Abu Dhabi, UAEThursday 21 November 2019

Manslaughter charges to be dropped in Air France crash

Flight from Rio de Janeiro to Paris crashed in 2009, killing 228 people

Nelson Faria Marinho shows a picture of his son Nelson Marinho, who lost his life in the 2009 Air France flight 447 accident. AP Photo/Silvia Izquierdo
Nelson Faria Marinho shows a picture of his son Nelson Marinho, who lost his life in the 2009 Air France flight 447 accident. AP Photo/Silvia Izquierdo

French magistrates investigating the 2009 crash of a flight from Rio de Janeiro to Paris, in which 228 people died, have ordered charges against Airbus and Air France be dropped.

Air France Flight 447 plunged into the Atlantic during a storm on June 1 that year, after a malfunction in its pitot tubes, which enable pilots to monitor their speed.

The sources said the magistrates had ordered that manslaughter charges against Airbus and Air France be dropped.

Magistrates Nicolas Aubertin and Fabienne Bernard said they found the accident was caused by a unique combination of factors that "brought up evidence of previously unperceivable dangers".

They said they could not ascribe fault to the companies in what appeared to be a case of pilot error.

Representatives of the victims' families called the decision an insult to the memory of their loved ones and said they would appeal against it.

"How can one not think that this decision is guided by economic interests larger than those of justice?" they said.

Olivier Morice, lawyer for several victims' relatives, indicated his surprise that Air France did not even receive censure.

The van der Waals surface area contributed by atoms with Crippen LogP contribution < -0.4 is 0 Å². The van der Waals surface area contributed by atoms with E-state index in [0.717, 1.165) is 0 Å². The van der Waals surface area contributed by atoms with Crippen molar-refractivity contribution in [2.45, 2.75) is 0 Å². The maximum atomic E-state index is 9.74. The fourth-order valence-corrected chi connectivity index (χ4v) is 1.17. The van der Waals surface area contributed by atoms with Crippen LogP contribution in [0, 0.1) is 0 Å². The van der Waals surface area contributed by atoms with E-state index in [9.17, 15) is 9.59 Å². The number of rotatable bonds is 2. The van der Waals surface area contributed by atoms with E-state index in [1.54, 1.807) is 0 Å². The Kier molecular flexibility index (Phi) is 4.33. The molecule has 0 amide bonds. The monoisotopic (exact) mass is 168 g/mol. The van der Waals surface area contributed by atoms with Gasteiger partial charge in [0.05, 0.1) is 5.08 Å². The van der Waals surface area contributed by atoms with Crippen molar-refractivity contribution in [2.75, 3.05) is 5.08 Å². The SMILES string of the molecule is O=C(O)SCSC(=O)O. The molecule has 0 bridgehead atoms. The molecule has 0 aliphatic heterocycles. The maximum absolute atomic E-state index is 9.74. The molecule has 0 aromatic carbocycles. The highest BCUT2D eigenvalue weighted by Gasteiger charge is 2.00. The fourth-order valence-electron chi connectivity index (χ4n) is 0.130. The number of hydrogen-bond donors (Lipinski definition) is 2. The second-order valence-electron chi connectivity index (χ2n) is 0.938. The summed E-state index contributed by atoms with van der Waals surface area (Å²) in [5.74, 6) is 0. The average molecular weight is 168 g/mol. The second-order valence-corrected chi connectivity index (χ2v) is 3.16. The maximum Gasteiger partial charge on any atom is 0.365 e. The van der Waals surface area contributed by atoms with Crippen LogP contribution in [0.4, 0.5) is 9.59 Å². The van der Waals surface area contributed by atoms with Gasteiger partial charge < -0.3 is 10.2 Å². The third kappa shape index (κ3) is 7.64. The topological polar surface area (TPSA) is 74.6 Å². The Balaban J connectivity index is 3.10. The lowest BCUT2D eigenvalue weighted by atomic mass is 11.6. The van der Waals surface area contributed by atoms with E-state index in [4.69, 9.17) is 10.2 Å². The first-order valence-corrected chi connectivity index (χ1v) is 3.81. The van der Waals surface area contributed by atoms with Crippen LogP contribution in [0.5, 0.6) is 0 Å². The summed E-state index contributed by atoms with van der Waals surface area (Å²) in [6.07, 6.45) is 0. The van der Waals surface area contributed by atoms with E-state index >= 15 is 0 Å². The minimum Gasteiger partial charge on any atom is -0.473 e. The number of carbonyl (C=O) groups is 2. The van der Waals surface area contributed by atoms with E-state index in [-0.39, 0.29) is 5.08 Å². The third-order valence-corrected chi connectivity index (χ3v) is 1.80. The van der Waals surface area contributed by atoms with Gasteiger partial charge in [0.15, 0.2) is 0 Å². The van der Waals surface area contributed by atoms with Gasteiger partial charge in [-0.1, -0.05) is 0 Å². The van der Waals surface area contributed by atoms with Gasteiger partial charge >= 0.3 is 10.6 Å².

Mr Morice said he would appeal against the "very disputable" decision.

Nelsonfaria Marinho, chairman of the Brazilian relatives' association, said he was indignant at an "absurd and corporatist decision".

An investigation is continuing in Brazil, which lost 59 nationals in the crash.

It was the worst crash in Air France's history and prompted reviews of pilot training after it emerged that one of the co-pilots reacted incorrectly when the plane stalled after the speed sensors froze.

It took two years to find the wreckage of the Airbus A330, which was eventually found by remote-controlled submarines at a depth of 3,900 metres.

Magistrates later charged Air France and Airbus with manslaughter, but prosecutors in July recommended that only the airline face trial.

They accused Air France of negligence in failing to train its pilots about how to react to malfunctions of the pitot tubes, after several incidents involving the sensors in the months leading up to the crash.

In such cases the magistrates leading the investigation have the final say over prosecutors, but the decision can be appealed by defence or civil plaintiffs.

Since the disaster, pilot training on dealing with unforeseen circumstances has been stepped up in France and other countries.

Aircraft safety has been in the spotlight this year after two crashes involving the 737 Max model from US maker Boeing, which has led to a global grounding of the aircraft.

Updated: September 6, 2019 12:50 AM

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